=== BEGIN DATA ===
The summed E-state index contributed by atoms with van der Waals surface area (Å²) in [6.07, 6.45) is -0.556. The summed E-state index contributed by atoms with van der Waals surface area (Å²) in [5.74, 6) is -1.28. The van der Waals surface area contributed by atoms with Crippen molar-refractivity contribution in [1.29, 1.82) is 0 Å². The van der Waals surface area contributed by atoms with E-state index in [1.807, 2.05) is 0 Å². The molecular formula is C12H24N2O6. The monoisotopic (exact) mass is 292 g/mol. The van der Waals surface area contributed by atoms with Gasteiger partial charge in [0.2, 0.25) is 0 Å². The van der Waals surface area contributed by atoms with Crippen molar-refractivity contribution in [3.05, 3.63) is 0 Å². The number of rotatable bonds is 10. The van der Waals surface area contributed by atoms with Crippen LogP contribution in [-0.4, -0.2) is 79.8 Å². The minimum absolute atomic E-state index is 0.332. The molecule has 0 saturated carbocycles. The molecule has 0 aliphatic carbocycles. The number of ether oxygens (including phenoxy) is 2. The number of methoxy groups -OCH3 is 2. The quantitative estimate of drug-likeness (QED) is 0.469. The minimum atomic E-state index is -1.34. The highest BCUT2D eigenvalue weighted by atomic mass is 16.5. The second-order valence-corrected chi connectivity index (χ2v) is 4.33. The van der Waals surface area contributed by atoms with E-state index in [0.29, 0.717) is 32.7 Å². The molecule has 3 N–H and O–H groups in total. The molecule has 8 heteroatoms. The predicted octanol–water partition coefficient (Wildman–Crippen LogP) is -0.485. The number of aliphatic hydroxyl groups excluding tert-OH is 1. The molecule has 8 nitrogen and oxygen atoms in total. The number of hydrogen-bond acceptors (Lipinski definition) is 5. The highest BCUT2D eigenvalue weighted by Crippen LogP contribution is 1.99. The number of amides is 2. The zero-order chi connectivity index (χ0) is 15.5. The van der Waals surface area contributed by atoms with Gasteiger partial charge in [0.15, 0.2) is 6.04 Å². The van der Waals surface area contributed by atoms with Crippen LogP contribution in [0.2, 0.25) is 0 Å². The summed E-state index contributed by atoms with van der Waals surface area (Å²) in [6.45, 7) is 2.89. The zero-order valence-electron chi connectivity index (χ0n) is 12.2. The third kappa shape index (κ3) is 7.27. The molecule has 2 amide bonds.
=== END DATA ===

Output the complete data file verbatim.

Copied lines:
The summed E-state index contributed by atoms with van der Waals surface area (Å²) in [6.07, 6.45) is -0.556. The summed E-state index contributed by atoms with van der Waals surface area (Å²) in [5.74, 6) is -1.28. The van der Waals surface area contributed by atoms with Crippen molar-refractivity contribution in [1.29, 1.82) is 0 Å². The van der Waals surface area contributed by atoms with E-state index in [1.807, 2.05) is 0 Å². The molecular formula is C12H24N2O6. The monoisotopic (exact) mass is 292 g/mol. The van der Waals surface area contributed by atoms with Gasteiger partial charge in [0.2, 0.25) is 0 Å². The van der Waals surface area contributed by atoms with Crippen molar-refractivity contribution in [3.05, 3.63) is 0 Å². The number of rotatable bonds is 10. The van der Waals surface area contributed by atoms with Crippen LogP contribution in [-0.4, -0.2) is 79.8 Å². The minimum absolute atomic E-state index is 0.332. The molecule has 0 saturated carbocycles. The molecule has 0 aliphatic carbocycles. The number of ether oxygens (including phenoxy) is 2. The number of methoxy groups -OCH3 is 2. The quantitative estimate of drug-likeness (QED) is 0.469. The minimum atomic E-state index is -1.34. The highest BCUT2D eigenvalue weighted by atomic mass is 16.5. The second-order valence-corrected chi connectivity index (χ2v) is 4.33. The van der Waals surface area contributed by atoms with E-state index in [0.29, 0.717) is 32.7 Å². The molecule has 3 N–H and O–H groups in total. The molecule has 8 heteroatoms. The predicted octanol–water partition coefficient (Wildman–Crippen LogP) is -0.485. The number of aliphatic hydroxyl groups excluding tert-OH is 1. The molecule has 8 nitrogen and oxygen atoms in total. The number of hydrogen-bond acceptors (Lipinski definition) is 5. The highest BCUT2D eigenvalue weighted by Crippen LogP contribution is 1.99. The number of amides is 2. The zero-order chi connectivity index (χ0) is 15.5. The van der Waals surface area contributed by atoms with Gasteiger partial charge in [0.15, 0.2) is 6.04 Å². The van der Waals surface area contributed by atoms with Crippen LogP contribution in [0.2, 0.25) is 0 Å². The summed E-state index contributed by atoms with van der Waals surface area (Å²) in [6.45, 7) is 2.89. The zero-order valence-electron chi connectivity index (χ0n) is 12.2. The third kappa shape index (κ3) is 7.27. The molecule has 2 amide bonds.